Haniwa sculptures of military and civilian figures were often assembled around burial mounds by the end of the 6th century in Japan. These figures were made of unglazed terra cotta and were believed to serve the deceased in the afterlife. This Haniwa Warrior is shown reaching for his sword. The geometric simplicity of the figure’s taut pose alludes to the rigid, military system of discipline that governed Japanese society during the Kofun period (AD 300–645). His face is covered with red paint. The same pigment also appears on his armor. This color was meant to protect the clay figure from coming into contact with the spirit of the deceased. The warrior has hollow eyes and is simply constructed because haniwa figures needed to be completed quickly and were usually manufactured in bulk.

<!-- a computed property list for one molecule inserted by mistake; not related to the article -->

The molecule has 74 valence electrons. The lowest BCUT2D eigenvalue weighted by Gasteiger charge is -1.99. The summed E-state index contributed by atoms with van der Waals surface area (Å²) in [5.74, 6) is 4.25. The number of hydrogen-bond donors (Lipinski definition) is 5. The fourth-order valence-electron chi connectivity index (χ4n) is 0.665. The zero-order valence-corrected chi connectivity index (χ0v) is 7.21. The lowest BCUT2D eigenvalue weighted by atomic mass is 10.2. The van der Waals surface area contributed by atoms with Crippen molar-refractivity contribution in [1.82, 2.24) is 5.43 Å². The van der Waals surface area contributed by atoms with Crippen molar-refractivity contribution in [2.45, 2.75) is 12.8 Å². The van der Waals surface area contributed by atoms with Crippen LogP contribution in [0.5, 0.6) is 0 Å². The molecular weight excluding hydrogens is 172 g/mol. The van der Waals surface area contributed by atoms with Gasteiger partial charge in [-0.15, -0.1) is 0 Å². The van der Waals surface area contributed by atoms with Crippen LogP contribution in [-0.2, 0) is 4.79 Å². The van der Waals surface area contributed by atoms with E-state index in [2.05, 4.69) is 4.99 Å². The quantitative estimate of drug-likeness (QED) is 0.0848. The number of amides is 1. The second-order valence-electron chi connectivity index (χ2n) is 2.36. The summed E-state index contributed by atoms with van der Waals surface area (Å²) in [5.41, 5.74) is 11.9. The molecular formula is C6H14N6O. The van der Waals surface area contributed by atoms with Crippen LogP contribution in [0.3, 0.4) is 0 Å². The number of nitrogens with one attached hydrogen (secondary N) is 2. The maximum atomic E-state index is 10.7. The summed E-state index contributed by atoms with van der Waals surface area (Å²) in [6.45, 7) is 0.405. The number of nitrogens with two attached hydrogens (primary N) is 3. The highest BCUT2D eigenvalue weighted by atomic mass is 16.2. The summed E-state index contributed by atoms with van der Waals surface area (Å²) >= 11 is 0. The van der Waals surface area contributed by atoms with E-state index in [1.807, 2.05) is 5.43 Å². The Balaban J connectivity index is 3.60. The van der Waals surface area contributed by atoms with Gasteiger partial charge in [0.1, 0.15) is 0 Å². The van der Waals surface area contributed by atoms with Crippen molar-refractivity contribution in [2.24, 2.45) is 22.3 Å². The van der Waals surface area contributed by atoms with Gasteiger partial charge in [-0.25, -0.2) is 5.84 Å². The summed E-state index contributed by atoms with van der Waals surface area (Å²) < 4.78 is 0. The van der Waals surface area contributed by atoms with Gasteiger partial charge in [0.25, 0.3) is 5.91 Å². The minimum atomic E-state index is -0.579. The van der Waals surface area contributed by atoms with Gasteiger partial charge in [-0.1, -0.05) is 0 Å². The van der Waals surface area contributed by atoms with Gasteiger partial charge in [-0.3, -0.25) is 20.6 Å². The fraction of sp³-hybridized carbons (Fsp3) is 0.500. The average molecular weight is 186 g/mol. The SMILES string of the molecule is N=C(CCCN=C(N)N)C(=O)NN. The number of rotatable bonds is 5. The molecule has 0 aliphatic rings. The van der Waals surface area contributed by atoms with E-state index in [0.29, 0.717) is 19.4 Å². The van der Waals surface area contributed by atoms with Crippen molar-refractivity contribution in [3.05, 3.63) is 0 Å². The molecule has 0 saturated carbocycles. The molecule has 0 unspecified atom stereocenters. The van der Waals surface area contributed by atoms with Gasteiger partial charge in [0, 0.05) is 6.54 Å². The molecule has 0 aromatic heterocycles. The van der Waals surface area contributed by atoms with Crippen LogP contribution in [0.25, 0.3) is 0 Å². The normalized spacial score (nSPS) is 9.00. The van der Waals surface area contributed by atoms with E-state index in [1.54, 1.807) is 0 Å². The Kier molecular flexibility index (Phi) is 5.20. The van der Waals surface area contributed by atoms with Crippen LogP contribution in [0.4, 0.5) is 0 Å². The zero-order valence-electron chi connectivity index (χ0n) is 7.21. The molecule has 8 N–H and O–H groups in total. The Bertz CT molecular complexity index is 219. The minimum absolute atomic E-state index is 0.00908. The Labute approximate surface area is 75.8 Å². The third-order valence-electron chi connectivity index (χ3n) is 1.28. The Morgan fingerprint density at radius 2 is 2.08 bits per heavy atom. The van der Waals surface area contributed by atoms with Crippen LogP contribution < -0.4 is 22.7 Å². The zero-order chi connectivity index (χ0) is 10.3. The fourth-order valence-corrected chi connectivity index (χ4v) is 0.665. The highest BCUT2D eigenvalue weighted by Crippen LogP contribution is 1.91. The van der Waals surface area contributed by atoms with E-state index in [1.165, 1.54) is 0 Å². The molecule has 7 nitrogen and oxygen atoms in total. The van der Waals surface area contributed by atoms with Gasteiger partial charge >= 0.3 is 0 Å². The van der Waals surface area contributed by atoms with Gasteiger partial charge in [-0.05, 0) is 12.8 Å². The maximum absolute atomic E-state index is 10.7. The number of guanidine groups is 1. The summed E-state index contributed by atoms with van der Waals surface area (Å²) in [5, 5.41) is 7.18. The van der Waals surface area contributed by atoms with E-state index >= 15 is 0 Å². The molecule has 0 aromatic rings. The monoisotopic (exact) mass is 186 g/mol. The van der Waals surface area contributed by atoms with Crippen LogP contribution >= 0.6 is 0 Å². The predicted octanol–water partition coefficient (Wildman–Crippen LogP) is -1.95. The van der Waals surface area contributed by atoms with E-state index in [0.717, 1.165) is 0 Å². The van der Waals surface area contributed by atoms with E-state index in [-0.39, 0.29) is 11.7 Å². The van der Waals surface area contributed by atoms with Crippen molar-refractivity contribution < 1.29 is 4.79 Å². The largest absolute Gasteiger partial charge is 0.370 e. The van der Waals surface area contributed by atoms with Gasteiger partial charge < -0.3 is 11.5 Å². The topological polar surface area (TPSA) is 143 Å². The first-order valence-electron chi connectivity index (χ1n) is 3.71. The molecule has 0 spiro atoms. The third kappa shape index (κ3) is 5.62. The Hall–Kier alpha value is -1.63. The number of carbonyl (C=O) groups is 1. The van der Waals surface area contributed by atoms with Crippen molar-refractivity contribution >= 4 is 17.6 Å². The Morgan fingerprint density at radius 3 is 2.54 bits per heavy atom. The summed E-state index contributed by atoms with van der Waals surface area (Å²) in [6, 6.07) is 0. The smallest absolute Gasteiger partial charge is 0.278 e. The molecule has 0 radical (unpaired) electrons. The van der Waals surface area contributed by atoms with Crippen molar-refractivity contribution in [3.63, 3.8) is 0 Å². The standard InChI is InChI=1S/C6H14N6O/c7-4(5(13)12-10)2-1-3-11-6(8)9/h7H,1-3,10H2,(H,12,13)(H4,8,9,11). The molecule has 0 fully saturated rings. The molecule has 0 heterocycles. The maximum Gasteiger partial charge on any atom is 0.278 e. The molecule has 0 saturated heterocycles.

Cataloguing data may change with further research.
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- late 6th century
- Red earthenware
- 27 × 14 1/2 × 13 1/2 in. (68.6 × 36.8 × 34.3 cm)
- Credit Line
Museum purchase funded by the Agnes Cullen Arnold Endowment Fund and the McAshan Educational and Charitable Trust
- Current Location
- Not on view
- Accession Number